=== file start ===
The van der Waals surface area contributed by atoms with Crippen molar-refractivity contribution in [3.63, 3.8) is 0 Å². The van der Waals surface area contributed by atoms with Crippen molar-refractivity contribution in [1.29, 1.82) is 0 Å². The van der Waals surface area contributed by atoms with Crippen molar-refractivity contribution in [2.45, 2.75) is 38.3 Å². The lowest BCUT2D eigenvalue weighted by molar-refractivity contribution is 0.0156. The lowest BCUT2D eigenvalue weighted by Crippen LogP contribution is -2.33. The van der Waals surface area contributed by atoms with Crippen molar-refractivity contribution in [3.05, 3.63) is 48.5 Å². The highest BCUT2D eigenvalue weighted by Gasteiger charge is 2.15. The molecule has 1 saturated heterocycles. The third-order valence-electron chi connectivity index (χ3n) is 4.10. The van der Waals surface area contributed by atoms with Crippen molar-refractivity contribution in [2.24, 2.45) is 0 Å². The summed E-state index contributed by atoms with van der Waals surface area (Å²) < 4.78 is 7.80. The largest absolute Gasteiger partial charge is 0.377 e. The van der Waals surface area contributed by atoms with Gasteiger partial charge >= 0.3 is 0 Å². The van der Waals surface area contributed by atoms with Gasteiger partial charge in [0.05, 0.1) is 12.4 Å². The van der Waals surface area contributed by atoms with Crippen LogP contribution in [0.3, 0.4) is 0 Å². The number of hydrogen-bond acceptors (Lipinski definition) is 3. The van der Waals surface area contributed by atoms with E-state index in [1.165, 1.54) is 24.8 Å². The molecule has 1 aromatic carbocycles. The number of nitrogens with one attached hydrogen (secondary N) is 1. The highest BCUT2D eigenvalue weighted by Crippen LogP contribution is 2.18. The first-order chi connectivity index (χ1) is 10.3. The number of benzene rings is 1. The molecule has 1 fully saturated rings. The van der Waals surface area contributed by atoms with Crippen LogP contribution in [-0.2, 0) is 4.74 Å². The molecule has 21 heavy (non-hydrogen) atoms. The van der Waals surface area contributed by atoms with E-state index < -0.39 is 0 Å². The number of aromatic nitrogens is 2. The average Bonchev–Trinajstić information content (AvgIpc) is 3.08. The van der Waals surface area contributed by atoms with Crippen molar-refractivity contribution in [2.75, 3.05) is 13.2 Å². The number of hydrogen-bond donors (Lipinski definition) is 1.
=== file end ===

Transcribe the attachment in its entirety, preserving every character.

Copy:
The van der Waals surface area contributed by atoms with Crippen molar-refractivity contribution in [3.63, 3.8) is 0 Å². The van der Waals surface area contributed by atoms with Crippen molar-refractivity contribution in [1.29, 1.82) is 0 Å². The van der Waals surface area contributed by atoms with Crippen molar-refractivity contribution in [2.45, 2.75) is 38.3 Å². The lowest BCUT2D eigenvalue weighted by molar-refractivity contribution is 0.0156. The lowest BCUT2D eigenvalue weighted by Crippen LogP contribution is -2.33. The van der Waals surface area contributed by atoms with Crippen molar-refractivity contribution in [3.05, 3.63) is 48.5 Å². The highest BCUT2D eigenvalue weighted by Gasteiger charge is 2.15. The molecule has 1 saturated heterocycles. The third-order valence-electron chi connectivity index (χ3n) is 4.10. The van der Waals surface area contributed by atoms with Crippen molar-refractivity contribution in [2.24, 2.45) is 0 Å². The summed E-state index contributed by atoms with van der Waals surface area (Å²) < 4.78 is 7.80. The largest absolute Gasteiger partial charge is 0.377 e. The van der Waals surface area contributed by atoms with Gasteiger partial charge >= 0.3 is 0 Å². The van der Waals surface area contributed by atoms with Gasteiger partial charge in [0.05, 0.1) is 12.4 Å². The van der Waals surface area contributed by atoms with Crippen LogP contribution in [0.3, 0.4) is 0 Å². The number of hydrogen-bond acceptors (Lipinski definition) is 3. The van der Waals surface area contributed by atoms with E-state index in [1.165, 1.54) is 24.8 Å². The molecule has 1 aromatic carbocycles. The number of nitrogens with one attached hydrogen (secondary N) is 1. The highest BCUT2D eigenvalue weighted by Crippen LogP contribution is 2.18. The first-order chi connectivity index (χ1) is 10.3. The number of benzene rings is 1. The molecule has 1 fully saturated rings. The van der Waals surface area contributed by atoms with Crippen LogP contribution in [-0.2, 0) is 4.74 Å². The molecule has 21 heavy (non-hydrogen) atoms. The van der Waals surface area contributed by atoms with E-state index < -0.39 is 0 Å². The number of aromatic nitrogens is 2. The average Bonchev–Trinajstić information content (AvgIpc) is 3.08. The van der Waals surface area contributed by atoms with Crippen molar-refractivity contribution in [2.75, 3.05) is 13.2 Å². The number of hydrogen-bond donors (Lipinski definition) is 1.